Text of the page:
Comment by Chair — September 22, 2011 @ 9:40 pm

  65. Look at the players surrounding Matt Kemp…It’s laughable. James Loney, Aaron Miles, Jamey Carroll, Juan Rivera, Jerry Sands, Juan Uribe etc. If he had Prince Fielder hitting behind him (which we may very well see next year), his numbers would be Godly. The numbers he has put up with the lineup he’s surrounded with is far greater than Braun’s. Add in his ~6 walk-offs and his 35/35 hr/steal, he has been the most complete/valuable player in the league.

    Comment by Bernard Arnault — September 22, 2011 @ 10:16 pm

  66. Then how do you reconcile that with the fact that B-R WAR has him as a 1 WAR defensive player? Is their metric completely wrong?

    Comment by Andy — September 22, 2011 @ 11:34 pm

  67. Even as an admittedly biased Dodgers fan, I admit that Kemp doesn’t seem to be a plus fielder. For years he hasn’t gotten good first steps and sometimes takes bad routes to the ball. That being said, he has an absolute cannon of an arm (and it’s accurate too).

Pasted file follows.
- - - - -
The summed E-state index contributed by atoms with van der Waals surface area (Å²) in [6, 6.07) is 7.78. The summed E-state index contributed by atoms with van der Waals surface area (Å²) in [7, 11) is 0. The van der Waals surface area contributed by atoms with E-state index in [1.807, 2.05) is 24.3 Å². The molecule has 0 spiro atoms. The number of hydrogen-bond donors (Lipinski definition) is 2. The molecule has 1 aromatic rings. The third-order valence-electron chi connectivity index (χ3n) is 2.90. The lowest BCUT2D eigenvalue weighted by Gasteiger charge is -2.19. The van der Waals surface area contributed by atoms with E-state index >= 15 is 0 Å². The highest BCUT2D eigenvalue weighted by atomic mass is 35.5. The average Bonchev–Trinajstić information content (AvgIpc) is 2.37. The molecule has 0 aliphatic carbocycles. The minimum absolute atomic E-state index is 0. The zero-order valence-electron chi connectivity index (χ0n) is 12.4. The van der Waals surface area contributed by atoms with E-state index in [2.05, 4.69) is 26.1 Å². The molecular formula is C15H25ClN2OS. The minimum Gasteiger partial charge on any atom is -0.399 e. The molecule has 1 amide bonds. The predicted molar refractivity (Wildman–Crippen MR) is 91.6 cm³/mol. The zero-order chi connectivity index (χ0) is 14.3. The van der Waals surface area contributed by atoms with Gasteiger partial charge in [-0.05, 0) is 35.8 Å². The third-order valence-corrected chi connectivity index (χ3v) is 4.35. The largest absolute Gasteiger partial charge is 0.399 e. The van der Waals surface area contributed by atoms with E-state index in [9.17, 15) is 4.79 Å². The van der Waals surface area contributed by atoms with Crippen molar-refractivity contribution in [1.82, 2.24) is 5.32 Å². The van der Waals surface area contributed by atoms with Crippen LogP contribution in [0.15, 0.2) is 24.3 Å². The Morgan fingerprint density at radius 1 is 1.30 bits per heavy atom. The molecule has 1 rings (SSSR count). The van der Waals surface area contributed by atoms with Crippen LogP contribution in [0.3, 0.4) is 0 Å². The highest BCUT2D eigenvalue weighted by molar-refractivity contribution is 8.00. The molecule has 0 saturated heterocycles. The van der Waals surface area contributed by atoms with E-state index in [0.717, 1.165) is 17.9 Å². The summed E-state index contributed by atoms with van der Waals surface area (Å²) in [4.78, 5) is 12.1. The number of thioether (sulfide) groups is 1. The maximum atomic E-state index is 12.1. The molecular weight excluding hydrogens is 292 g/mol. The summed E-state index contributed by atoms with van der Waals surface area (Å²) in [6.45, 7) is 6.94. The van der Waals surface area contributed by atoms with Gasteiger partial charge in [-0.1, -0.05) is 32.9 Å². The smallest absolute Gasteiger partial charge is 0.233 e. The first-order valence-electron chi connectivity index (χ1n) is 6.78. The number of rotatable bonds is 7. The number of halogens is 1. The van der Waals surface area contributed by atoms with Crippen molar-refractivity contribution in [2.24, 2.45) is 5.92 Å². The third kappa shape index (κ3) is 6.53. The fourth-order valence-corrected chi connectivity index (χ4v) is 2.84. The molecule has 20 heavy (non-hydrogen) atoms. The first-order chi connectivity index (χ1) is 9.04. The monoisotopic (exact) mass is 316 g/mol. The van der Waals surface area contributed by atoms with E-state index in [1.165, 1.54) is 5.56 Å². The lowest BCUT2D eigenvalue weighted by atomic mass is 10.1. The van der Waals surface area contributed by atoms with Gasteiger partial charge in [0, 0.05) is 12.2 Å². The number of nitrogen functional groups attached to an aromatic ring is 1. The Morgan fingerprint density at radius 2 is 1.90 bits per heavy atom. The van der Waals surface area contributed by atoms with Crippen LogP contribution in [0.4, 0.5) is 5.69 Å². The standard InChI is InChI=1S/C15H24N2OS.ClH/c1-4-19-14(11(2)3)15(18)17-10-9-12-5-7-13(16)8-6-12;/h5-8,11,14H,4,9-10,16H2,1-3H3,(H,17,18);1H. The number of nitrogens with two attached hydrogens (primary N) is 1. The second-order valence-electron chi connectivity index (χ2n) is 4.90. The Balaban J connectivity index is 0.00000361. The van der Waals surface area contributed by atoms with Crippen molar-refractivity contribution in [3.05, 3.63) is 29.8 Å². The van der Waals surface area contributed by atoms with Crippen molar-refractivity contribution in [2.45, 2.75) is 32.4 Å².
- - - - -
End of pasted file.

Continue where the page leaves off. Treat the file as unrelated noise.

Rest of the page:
Though I’m no scout, I must say that his defense has seemed better to me this year, and certainly MUCH better than last year (I buy his -25 UZR in 2010). The mental mistakes that have plagued him in past years seem less frequent this year and his arm and speed are a good as ever.
    The large divide between UZR and BBRef’s Total Zone on his defense is intriguing though. I wonder if anyone has Kemp’s Fielding Bible DRS numbers for this year.

    I’d love it if he won the MVP. I think I speak for all Dodgers fans when I say that we need SOMETHING to cheer about.

    Comment by Fletch — September 23, 2011 @ 2:29 am

  68. Matt Kemp says no with an emphatic thud :)

    Comment by Ivdown — September 23, 2011 @ 2:45 am

  69. Now that you mention it, that there is real chance of 3 triple crown winners – Verlander and Kershaw both have it right now (Kershaw is tied in NL wins currently at 20), and Kemp is making a strong end-of-season push. There has never been as many as 3, and the last time there were 2 was 1933 when Jimmie Fox took the AL crown and Chuck Klein the NL.